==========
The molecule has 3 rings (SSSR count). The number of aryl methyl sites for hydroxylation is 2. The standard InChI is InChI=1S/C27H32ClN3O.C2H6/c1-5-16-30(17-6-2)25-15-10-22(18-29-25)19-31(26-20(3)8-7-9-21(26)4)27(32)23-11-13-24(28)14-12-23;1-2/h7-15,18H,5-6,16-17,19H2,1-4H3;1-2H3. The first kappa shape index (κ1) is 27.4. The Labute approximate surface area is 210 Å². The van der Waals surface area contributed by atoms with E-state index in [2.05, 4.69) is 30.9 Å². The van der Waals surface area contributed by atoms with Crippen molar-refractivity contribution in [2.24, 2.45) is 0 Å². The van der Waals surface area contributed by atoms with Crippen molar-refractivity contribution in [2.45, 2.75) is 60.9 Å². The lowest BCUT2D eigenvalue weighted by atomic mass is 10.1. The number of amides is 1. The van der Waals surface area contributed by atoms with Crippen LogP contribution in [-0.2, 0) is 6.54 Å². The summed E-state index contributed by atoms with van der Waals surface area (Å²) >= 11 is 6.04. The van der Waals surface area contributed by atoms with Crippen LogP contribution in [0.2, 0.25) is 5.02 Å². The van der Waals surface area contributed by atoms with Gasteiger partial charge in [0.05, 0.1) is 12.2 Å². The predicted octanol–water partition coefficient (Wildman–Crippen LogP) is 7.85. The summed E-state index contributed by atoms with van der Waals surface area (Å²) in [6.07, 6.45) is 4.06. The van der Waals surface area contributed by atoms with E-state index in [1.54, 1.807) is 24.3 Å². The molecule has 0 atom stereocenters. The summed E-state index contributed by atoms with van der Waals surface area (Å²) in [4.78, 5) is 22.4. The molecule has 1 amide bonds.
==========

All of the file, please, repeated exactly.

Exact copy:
The molecule has 3 rings (SSSR count). The number of aryl methyl sites for hydroxylation is 2. The standard InChI is InChI=1S/C27H32ClN3O.C2H6/c1-5-16-30(17-6-2)25-15-10-22(18-29-25)19-31(26-20(3)8-7-9-21(26)4)27(32)23-11-13-24(28)14-12-23;1-2/h7-15,18H,5-6,16-17,19H2,1-4H3;1-2H3. The first kappa shape index (κ1) is 27.4. The Labute approximate surface area is 210 Å². The van der Waals surface area contributed by atoms with E-state index in [2.05, 4.69) is 30.9 Å². The van der Waals surface area contributed by atoms with Crippen molar-refractivity contribution in [2.24, 2.45) is 0 Å². The van der Waals surface area contributed by atoms with Crippen molar-refractivity contribution in [2.45, 2.75) is 60.9 Å². The lowest BCUT2D eigenvalue weighted by atomic mass is 10.1. The number of amides is 1. The van der Waals surface area contributed by atoms with Crippen LogP contribution in [-0.2, 0) is 6.54 Å². The summed E-state index contributed by atoms with van der Waals surface area (Å²) >= 11 is 6.04. The van der Waals surface area contributed by atoms with Crippen LogP contribution in [0.2, 0.25) is 5.02 Å². The van der Waals surface area contributed by atoms with Gasteiger partial charge in [0.05, 0.1) is 12.2 Å². The predicted octanol–water partition coefficient (Wildman–Crippen LogP) is 7.85. The summed E-state index contributed by atoms with van der Waals surface area (Å²) in [6.07, 6.45) is 4.06. The van der Waals surface area contributed by atoms with E-state index in [1.54, 1.807) is 24.3 Å². The molecule has 0 atom stereocenters. The summed E-state index contributed by atoms with van der Waals surface area (Å²) in [4.78, 5) is 22.4. The molecule has 1 amide bonds.